We can see this contrast clearly, by comparing the writings of Madison and Hamilton. The latter wrote, in Federalist #27, of a “general government” so involved in the everyday lives of every citizen that they would soon no longer notice its encroachments, or that they would be unable to distinguish one layer of government (i.e. local) from the next (i.e. state or federal).
In writing this way, in the Federalist Papers, one wishes to give the benefit of the doubt and presume Hamilton meant this as a warning. But the tone of the writing (coupled with his later actions in positions of influence and power within our Federal framework) suggests, instead, a sort of wistfulness or longing for this scenario to play out.
And, indeed, it has. One need only look at the “Ten Thousand Commandments.” This term was applied to the Code of Federal Regulations over a decade ago and, since then, the number of pages in this monstrosity has soared to an untenable 85,000. To my knowledge, even the rigid UCMJ doesn’t contain punitive measures for soldiers who put on their left boot before the right one, or vice versa, because the idea is to put on BOTH boots, in whatever order you deem fit. Yet the CFR assumes the role of telling a sole-proprietor baker how many raisins must be present in a loaf of raisin bread. And, yes, this absurd regulation has been enforced.
But legislative malfeasance has been present since our 3rd Federal Congress, and rule by executive fiat reared its ugly head around the same era. Now, with the opinions of the High Court (and they must have been very high, indeed, to have issued such inanities) over this prior session, the absolute fact of judicial tyranny has been cemented.
“If the judiciary is the last resort in relation to the other departments of the government, then indeed is our Constitution a complete felo de se. … The Constitution, on this hypothesis, is a mere thing of wax in the hands of the judiciary, which they may twist and shape into any form they may please. It should be remembered, as an axiom of eternal truth in politics, that whatever power in any government is independent, is absolute also; in theory only, at first, while the spirit of the people is up, but in practice, as fast as that relaxes. Independence can be trusted nowhere but with the people in mass. They are inherently independent of all but moral law …”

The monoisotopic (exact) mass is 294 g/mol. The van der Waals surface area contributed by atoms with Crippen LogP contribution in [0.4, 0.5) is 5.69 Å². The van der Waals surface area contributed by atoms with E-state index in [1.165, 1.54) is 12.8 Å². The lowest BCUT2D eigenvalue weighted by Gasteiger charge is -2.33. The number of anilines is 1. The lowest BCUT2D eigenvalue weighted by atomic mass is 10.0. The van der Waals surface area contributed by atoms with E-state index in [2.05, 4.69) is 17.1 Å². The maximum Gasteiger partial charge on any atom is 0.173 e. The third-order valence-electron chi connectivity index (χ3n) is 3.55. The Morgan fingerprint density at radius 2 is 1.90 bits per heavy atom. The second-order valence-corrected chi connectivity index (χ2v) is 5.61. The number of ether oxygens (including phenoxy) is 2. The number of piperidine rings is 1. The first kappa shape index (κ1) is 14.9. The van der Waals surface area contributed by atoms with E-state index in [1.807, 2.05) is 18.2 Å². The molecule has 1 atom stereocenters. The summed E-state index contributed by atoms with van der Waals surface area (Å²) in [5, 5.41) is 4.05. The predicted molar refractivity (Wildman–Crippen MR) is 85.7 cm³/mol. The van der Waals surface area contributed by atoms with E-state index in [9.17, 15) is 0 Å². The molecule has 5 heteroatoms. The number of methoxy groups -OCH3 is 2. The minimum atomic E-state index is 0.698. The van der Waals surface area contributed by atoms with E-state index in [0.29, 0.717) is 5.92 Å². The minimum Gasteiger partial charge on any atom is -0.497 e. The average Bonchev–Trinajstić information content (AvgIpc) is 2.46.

– Letter from Jefferson to Judge Spencer Roane, Nov., 1819
With the first three articles of our Constitution, for all intents and purposes, repealed in toto, and the Bill of Rights largely emasculated, what conclusion can we draw but that all these outcomes are not the product of mere happenstance?
“You seem to consider the judges the ultimate arbiters of all constitutional questions; a very dangerous doctrine indeed, and one which would place us under the despotism of an oligarchy. Our judges … and their power [are] the more dangerous as they are in office for life, and are not responsible, as the other functionaries are, to the elective control. The Constitution has erected no such single tribunal, knowing that to whatever hands confided, with the corruptions of time and party, its members would become despots. It has more wisely made all the departments co-equal and co-sovereign within themselves…. When the legislative or executive functionaries act unconstitutionally, they are responsible to the people in their elective capacity. The exemption of the judges from that is quite dangerous enough. I know of no safe depository of the ultimate powers of the society, but the people themselves.”
– Letter from Jefferson to Jarvis, Sept., 1820
When a body of government, which was itself created by the Constitution, places itself in the position of supreme arbiter over the meaning of the Constitution, can we not conclude that tyranny is afoot and the Republic is, in essence, lost?
Reasonable people should be able to agree on this point, and work together toward resolving this imbalance.
“The tenure by which the judges are to hold their places is, as it unquestionably ought to be, that of good behavior.”
– Madison: Federalist #39, 1788
But some, instead, have chosen to use the opportunity to their advantage in pursuing personal dislikes. And we’ll explore who they are, and where their motivations lie, in the next three installments.